Christians Should Be Miserable

I’ve written this and it looks ridiculous. But nonetheless, there’s a  bit of me that thinks it’s true.

I was thinking about it last night.  Glen and I were chatting.  Well, Glen was chatting and I was listening. (It’s nonsense that all Women talk and want to be Held whilst Men Build Stuff and Hide in their Man-Caves.   Sometimes Guys want to Share whilst Women want to Sleep in Their Lady-Sheds).

Anyway.  Glen’s was ranting about something random… why red skittles are better than green ones? No that was Sunday… (Stay with me people, I’m sure I’m going somewhere and if you don’t read, it’s just me and my crazy head). Ok, got it:

The night previous (he told me), he dreamt I’d had an affair with a hotel bell-boy who was – and I quote – ‘buff but dumb as a box of hammers’.  So the aim of his rant was to make me feel guilty and then apologise for something I hadn’t even done. The fact that I was innocent made no difference. So, I skewered him with a red herring.

‘Honey’ (says I – always a bad sign),

‘Are you – Happy?’

Well.  You’d have thought I’d professed undying love for ‘buff but dumb’. Husband stopped, mid-sentence, choked and then made a spluttering noise.

‘What sort of question is that?!’

Another Pause

‘Hap-py’. (Rolling it round like an exotic fruit). ‘Er – yeah.  Think so.  How about you?’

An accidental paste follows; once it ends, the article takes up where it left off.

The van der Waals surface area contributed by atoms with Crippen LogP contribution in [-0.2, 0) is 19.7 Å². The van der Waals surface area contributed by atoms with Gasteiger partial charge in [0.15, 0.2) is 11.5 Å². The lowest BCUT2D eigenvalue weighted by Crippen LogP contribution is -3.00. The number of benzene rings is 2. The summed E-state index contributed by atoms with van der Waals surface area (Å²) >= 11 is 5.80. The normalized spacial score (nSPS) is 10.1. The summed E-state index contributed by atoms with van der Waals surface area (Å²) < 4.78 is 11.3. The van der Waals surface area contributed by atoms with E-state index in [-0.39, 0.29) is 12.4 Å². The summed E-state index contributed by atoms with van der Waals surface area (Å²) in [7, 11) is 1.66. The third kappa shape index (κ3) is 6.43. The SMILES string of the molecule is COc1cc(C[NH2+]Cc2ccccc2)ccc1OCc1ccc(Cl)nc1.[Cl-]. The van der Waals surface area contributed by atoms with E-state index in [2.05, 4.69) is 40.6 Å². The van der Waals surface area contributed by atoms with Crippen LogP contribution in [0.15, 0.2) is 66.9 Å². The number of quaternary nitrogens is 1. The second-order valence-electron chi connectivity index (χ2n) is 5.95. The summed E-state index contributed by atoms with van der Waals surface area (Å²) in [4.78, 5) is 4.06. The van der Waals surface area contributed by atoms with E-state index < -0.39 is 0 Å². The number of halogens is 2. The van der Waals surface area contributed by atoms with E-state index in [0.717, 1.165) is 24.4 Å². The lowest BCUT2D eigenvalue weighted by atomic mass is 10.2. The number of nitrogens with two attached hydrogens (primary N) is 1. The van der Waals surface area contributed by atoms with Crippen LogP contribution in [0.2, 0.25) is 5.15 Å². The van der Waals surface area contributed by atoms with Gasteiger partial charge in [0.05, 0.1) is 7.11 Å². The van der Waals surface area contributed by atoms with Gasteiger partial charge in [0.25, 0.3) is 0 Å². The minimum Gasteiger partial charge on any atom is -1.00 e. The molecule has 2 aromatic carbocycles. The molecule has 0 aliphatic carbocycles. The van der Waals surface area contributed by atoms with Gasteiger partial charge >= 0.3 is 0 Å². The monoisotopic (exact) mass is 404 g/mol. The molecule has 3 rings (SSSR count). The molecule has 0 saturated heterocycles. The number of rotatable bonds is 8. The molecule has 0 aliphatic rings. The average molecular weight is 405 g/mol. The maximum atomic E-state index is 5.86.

In truth, I’m not sure how I’d answer.  I approach the word ‘happy’ like our cat investigates a stranger’s shoes.  Interesting – and worth a sniff.  But unfamiliar and possibly dangerous too. What are the ingredients?  How do you know when you’ve got it? What happens if you get it and then lose it – or if someone takes it off you?  No-one wants that. Or if you get too happy – is that a bad thing?

‘Happy’ is too easy. People off the TV, hugging and enjoying uncomplicated relationships with other people. Dogs romping through toilet rolls.  Menstrual women, jumping out of airplanes. Dads getting Christmas socks.

Is ‘happy’ me?  Doesn’t feel like it. Truth be told, I want it but I’m afraid of it too.  Hope and joy are lovely – but they’re not safe.  Best to seal off that aspiration and settle for “busy” or “plodding along.”  Except that – as with so many things in life – I try to whitewash my temperament with my faith.  I’m not grumpy – I’m biblical – and I roll out verses about “suffering” ,”persecution” and “cross-bearing” to prove it.

There’s no doubt that these things are a part of following Jesus, just as the Bible speaks of and to depressed Christians (of which I am one).